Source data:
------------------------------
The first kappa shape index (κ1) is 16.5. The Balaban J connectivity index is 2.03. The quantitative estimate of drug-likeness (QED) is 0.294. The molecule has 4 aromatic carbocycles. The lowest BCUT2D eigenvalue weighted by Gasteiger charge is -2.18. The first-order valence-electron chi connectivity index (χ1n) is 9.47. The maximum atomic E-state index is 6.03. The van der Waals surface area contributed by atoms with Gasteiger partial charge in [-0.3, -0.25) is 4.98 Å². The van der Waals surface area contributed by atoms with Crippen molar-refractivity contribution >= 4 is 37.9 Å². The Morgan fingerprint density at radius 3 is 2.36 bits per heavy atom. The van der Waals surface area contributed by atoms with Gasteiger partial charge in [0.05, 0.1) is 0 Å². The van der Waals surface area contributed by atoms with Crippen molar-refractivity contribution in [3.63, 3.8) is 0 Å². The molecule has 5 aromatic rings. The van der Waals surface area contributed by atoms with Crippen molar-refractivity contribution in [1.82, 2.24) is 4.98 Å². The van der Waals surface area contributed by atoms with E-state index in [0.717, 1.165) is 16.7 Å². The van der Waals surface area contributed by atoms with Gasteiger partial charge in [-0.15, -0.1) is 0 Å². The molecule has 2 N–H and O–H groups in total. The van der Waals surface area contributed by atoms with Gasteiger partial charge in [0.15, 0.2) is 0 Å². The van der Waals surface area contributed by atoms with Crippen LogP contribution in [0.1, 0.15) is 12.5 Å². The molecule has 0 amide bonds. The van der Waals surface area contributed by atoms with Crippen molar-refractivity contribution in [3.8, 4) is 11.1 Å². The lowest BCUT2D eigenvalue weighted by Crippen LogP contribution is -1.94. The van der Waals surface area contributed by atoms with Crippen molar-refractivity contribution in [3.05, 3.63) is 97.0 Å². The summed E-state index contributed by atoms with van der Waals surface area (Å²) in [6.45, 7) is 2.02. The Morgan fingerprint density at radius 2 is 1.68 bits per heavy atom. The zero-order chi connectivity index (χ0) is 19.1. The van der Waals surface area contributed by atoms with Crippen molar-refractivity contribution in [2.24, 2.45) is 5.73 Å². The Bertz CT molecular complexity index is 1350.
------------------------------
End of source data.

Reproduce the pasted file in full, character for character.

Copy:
The first kappa shape index (κ1) is 16.5. The Balaban J connectivity index is 2.03. The quantitative estimate of drug-likeness (QED) is 0.294. The molecule has 4 aromatic carbocycles. The lowest BCUT2D eigenvalue weighted by Gasteiger charge is -2.18. The first-order valence-electron chi connectivity index (χ1n) is 9.47. The maximum atomic E-state index is 6.03. The van der Waals surface area contributed by atoms with Gasteiger partial charge in [-0.3, -0.25) is 4.98 Å². The van der Waals surface area contributed by atoms with Crippen molar-refractivity contribution >= 4 is 37.9 Å². The Morgan fingerprint density at radius 3 is 2.36 bits per heavy atom. The van der Waals surface area contributed by atoms with Gasteiger partial charge in [0.05, 0.1) is 0 Å². The van der Waals surface area contributed by atoms with Crippen molar-refractivity contribution in [3.63, 3.8) is 0 Å². The molecule has 5 aromatic rings. The van der Waals surface area contributed by atoms with Crippen molar-refractivity contribution in [1.82, 2.24) is 4.98 Å². The van der Waals surface area contributed by atoms with E-state index in [0.717, 1.165) is 16.7 Å². The van der Waals surface area contributed by atoms with Gasteiger partial charge in [-0.15, -0.1) is 0 Å². The molecule has 2 N–H and O–H groups in total. The van der Waals surface area contributed by atoms with Gasteiger partial charge in [0.15, 0.2) is 0 Å². The van der Waals surface area contributed by atoms with Crippen LogP contribution in [0.1, 0.15) is 12.5 Å². The molecule has 0 amide bonds. The van der Waals surface area contributed by atoms with Crippen molar-refractivity contribution in [3.8, 4) is 11.1 Å². The lowest BCUT2D eigenvalue weighted by Crippen LogP contribution is -1.94. The van der Waals surface area contributed by atoms with Crippen molar-refractivity contribution in [3.05, 3.63) is 97.0 Å². The summed E-state index contributed by atoms with van der Waals surface area (Å²) in [6.45, 7) is 2.02. The Morgan fingerprint density at radius 2 is 1.68 bits per heavy atom. The zero-order chi connectivity index (χ0) is 19.1. The van der Waals surface area contributed by atoms with Crippen molar-refractivity contribution in [2.24, 2.45) is 5.73 Å². The Bertz CT molecular complexity index is 1350.